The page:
The keys are full-sized and the built quality is solid. You don’t have to squeeze your hand or engage in endless shift to get into the mood. Once you plug everything and are ready to go, then you are ready to flow.
Flaws But Not Deal breakers
Even though the keyboard has performed well so far, some people have complained about the USB adapter that accompanies the device. Most people have to use generic USB power adapter to power it. If you are not worried about this, then this is is a solid MIDI controller.
Korg TAKTILE 25 MIDI Controller
The company constructed the Korg TAKTILE 25 MIDI in such a way that it is suitable for the beginner, easy on the neck of the touring musician, and light on the purse of the one on budget. Whichever group you fall in, you are should expect to get the best from this device.
As for the beginner, it has all the basic controls that a beginner would need. For the touring musician, the controller is lightweight so that it can easily be slipped in the backpack and carried around easily.
Sometimes we need some element of trust in a product before we buy it, even if we are on budget. Some products do score well in this area, which is why many people rush them and are satisfied.
The keys are arranged in such a manner that it encourages good hand techniques. It is crafted from high quality material so that you not only enjoy the feel of the keys on your fingers, but also their response.
Flaws But Not Deal Breakers
Although when you first lay your hands on this product, you may have to sweat. You need to think hard and possibly rack your brain if you are a beginner (which is a good thing, ask me in the comment). However, once you get in the works, you may find it difficult to come out. Because of the ease with which this MIDI keyboard can be controlled, many users have made it their favorite.
M-Audio Oxygen Series 61 Ignite
If you are a touring musician or engage in a live performances, you will not be disappointed by the M-Audio Oxygen 61. Not only is it portable, but also inexpensive.
Whether you are coming from a previously broken MIDI controller or need something to go with your old device, this is the right choice. This is a good MIDI controller keyboard for someone who is looking for a tool that will enable him make effective use of his creativity or add a nice MIDI functionality to his music creation arsenal.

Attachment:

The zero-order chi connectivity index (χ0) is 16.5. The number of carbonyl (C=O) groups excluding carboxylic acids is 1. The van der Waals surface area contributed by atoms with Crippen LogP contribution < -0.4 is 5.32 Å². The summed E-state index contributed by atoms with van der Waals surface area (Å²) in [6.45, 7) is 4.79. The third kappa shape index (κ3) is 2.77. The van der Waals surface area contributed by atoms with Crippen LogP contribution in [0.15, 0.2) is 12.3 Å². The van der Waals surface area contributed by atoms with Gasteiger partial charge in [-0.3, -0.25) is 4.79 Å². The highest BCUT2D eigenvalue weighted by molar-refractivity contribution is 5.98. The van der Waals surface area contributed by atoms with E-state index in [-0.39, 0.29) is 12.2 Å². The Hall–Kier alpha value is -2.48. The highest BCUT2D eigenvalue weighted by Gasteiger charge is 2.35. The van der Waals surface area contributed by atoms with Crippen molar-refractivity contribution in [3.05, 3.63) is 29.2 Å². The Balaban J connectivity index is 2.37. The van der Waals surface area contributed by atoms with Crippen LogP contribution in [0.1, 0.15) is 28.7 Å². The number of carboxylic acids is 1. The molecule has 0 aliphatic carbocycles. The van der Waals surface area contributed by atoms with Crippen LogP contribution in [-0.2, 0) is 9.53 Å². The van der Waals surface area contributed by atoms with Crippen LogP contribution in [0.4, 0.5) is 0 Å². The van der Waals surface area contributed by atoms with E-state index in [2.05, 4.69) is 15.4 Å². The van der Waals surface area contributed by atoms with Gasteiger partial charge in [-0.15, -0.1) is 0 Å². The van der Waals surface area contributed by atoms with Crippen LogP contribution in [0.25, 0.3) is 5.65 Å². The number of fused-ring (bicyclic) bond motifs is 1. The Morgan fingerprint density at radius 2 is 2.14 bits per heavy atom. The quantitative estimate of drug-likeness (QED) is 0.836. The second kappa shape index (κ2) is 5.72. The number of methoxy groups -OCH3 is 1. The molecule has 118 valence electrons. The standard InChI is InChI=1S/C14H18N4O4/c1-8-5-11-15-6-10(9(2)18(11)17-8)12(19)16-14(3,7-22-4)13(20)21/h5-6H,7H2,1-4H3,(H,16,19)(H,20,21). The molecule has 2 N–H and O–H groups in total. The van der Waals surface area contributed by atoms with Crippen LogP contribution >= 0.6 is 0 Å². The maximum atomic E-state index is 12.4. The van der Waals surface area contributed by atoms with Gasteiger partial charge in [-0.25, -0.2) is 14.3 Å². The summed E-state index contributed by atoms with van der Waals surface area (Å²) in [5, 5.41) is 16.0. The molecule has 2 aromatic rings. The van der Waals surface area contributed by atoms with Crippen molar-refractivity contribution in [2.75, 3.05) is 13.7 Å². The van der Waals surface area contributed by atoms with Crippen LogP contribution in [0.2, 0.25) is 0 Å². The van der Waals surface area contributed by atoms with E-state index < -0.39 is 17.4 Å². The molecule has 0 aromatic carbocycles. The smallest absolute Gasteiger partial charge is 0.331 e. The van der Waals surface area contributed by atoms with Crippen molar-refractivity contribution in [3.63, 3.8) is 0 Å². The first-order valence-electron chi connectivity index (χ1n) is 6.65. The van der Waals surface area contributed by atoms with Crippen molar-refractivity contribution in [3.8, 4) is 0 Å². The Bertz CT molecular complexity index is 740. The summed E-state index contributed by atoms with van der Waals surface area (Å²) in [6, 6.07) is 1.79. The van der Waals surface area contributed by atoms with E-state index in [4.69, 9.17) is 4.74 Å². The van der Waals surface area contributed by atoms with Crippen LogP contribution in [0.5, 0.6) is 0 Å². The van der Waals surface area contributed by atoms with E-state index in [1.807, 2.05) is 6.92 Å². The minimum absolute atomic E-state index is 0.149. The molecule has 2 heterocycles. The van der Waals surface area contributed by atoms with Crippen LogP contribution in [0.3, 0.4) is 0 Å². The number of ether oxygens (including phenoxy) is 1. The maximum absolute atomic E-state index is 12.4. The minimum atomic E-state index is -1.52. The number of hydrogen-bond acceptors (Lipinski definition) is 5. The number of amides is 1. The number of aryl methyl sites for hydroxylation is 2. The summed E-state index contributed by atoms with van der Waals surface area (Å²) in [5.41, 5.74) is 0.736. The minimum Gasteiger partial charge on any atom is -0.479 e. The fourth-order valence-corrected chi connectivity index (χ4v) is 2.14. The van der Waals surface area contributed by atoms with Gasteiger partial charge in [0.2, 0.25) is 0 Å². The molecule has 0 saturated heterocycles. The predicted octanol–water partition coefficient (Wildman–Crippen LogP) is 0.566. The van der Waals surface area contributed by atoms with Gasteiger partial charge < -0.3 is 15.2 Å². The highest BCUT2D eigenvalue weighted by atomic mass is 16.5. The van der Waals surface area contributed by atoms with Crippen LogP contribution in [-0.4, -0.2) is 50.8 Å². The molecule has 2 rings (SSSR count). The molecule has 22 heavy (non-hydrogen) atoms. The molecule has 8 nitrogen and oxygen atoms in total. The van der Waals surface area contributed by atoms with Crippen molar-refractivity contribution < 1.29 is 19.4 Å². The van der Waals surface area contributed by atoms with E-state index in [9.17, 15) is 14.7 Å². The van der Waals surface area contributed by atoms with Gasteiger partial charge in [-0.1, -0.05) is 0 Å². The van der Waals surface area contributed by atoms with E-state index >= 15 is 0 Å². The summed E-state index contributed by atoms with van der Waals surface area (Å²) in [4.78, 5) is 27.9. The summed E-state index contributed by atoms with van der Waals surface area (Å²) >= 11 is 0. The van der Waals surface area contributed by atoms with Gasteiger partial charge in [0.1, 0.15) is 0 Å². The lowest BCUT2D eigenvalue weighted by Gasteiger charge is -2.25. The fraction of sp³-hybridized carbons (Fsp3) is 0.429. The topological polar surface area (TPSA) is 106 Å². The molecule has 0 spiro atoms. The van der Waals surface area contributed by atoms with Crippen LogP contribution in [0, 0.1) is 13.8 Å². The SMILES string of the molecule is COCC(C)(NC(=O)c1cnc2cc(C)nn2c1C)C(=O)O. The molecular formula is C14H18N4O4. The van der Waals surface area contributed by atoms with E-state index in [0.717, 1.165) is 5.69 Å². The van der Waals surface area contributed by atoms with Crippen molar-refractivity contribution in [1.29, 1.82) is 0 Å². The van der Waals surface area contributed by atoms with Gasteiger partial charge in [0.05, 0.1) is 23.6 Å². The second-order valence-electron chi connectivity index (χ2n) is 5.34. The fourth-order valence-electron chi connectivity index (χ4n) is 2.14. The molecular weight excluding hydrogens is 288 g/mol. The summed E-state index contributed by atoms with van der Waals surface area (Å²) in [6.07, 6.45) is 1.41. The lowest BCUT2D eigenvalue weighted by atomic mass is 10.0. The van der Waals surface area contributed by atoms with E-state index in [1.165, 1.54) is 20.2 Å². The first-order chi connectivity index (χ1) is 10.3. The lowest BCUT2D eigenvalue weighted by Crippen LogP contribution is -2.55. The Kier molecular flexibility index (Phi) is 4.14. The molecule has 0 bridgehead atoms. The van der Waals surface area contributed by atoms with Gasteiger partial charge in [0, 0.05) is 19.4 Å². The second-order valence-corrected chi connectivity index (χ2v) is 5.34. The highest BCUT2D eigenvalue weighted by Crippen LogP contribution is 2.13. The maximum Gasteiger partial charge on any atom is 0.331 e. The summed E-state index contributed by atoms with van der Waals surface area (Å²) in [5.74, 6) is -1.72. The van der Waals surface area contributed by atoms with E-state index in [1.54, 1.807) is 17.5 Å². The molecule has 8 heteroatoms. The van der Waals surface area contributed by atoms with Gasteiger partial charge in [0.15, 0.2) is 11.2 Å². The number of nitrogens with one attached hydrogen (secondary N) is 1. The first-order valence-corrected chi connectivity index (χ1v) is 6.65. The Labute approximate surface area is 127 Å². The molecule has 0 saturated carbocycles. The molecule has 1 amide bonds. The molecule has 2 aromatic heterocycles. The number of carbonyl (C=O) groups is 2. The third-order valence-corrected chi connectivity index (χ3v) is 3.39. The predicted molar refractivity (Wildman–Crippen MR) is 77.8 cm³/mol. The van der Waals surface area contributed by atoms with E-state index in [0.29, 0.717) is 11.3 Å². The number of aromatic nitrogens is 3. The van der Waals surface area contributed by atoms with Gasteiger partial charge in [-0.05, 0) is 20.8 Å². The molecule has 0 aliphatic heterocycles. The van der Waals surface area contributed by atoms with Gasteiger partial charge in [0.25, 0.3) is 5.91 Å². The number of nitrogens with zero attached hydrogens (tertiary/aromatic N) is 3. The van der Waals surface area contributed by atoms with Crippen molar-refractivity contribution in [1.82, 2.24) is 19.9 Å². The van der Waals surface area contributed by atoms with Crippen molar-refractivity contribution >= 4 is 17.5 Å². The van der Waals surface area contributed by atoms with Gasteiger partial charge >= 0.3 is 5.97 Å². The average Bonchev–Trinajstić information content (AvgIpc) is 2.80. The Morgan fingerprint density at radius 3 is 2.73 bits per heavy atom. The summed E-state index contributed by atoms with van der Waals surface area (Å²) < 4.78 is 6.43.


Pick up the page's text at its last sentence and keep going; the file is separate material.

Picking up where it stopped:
You can easily control all the transport functions as well as the control levels through the keyboards. It also allows you to work on most DAWs (Digital Audio Software). Whether you are a pro or just starting out, this should be one of the controllers you look at. Thanks to the plug and play feature, you can start making music anytime, anywhere.
The beauty of M-Audio keyboards is tat they are always available for wide range of people because they are affordable and high quality. Moreover, this keyboard is created from high quality materials so that it lasts longer and keeps you in the works for some time before thinking about replacing it.
While this should work with most software, customers have stated that it works well with FL Studio and Sony Acid Pro. It will also work with your PC and Mac Operating Systems as long as the system requirements are up to date.
Flaws But Not Deal Breakers
The M-Audio Oxygen series 61 does not respond well to lower velocities. When compared with older MIDI keyboard controllers on the market, it seems that it does completely achieve what it is created for. Moreover, the touch response on this controller is lacking. These are some of the technical difficulties some users have found with their unit.
Despite its downsides, it is quite usable. Most of the features are spot on. More importantly, it supports lots of programming and functions for those who want to use it for professional jobs.
Now, it is time for action. After reading through this selection, make sure you settle on the one that will satisfy your need. You don’t want to choose a MIDI keyboard and regret later.
It is important to read customer reviews on any device you want to buy before choosing it. You should also read about the company. Check for customer feedback and relationship as well as the record of accomplishment. When all these things come together before buying an instrument, it is easy to select the best MIDI controller under $200.